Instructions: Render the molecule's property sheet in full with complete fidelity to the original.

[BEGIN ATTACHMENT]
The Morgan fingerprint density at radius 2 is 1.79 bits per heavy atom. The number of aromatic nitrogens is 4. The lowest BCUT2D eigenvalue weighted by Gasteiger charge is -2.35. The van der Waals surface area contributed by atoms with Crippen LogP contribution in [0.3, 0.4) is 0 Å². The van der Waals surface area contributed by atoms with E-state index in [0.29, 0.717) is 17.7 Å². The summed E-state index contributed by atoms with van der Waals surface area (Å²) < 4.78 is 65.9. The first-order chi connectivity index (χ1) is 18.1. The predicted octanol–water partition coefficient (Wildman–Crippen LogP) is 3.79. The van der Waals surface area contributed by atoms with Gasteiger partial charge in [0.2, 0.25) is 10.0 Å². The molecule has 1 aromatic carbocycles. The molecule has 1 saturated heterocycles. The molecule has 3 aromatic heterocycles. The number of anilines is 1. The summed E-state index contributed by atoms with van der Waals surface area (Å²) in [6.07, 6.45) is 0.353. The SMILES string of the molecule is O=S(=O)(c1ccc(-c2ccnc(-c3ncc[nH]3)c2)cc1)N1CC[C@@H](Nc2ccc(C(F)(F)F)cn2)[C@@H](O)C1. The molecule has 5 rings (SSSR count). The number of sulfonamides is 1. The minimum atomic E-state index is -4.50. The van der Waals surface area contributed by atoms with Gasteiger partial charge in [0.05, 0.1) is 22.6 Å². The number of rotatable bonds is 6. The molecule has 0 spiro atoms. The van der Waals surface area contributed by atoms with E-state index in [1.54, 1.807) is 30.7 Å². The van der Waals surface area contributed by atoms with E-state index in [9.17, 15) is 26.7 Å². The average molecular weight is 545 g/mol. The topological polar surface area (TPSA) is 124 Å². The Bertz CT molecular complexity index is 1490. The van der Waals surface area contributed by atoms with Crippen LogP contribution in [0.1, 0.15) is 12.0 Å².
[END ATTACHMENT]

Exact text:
The Morgan fingerprint density at radius 2 is 1.79 bits per heavy atom. The number of aromatic nitrogens is 4. The lowest BCUT2D eigenvalue weighted by Gasteiger charge is -2.35. The van der Waals surface area contributed by atoms with Crippen LogP contribution in [0.3, 0.4) is 0 Å². The van der Waals surface area contributed by atoms with E-state index in [0.29, 0.717) is 17.7 Å². The summed E-state index contributed by atoms with van der Waals surface area (Å²) < 4.78 is 65.9. The first-order chi connectivity index (χ1) is 18.1. The predicted octanol–water partition coefficient (Wildman–Crippen LogP) is 3.79. The van der Waals surface area contributed by atoms with Gasteiger partial charge in [0.2, 0.25) is 10.0 Å². The molecule has 1 aromatic carbocycles. The molecule has 1 saturated heterocycles. The molecule has 3 aromatic heterocycles. The number of anilines is 1. The summed E-state index contributed by atoms with van der Waals surface area (Å²) in [6.07, 6.45) is 0.353. The SMILES string of the molecule is O=S(=O)(c1ccc(-c2ccnc(-c3ncc[nH]3)c2)cc1)N1CC[C@@H](Nc2ccc(C(F)(F)F)cn2)[C@@H](O)C1. The molecule has 5 rings (SSSR count). The number of sulfonamides is 1. The minimum atomic E-state index is -4.50. The van der Waals surface area contributed by atoms with Gasteiger partial charge in [0.05, 0.1) is 22.6 Å². The number of rotatable bonds is 6. The molecule has 0 spiro atoms. The van der Waals surface area contributed by atoms with E-state index in [1.54, 1.807) is 30.7 Å². The van der Waals surface area contributed by atoms with E-state index in [9.17, 15) is 26.7 Å². The average molecular weight is 545 g/mol. The topological polar surface area (TPSA) is 124 Å². The Bertz CT molecular complexity index is 1490. The van der Waals surface area contributed by atoms with Crippen LogP contribution in [0.1, 0.15) is 12.0 Å².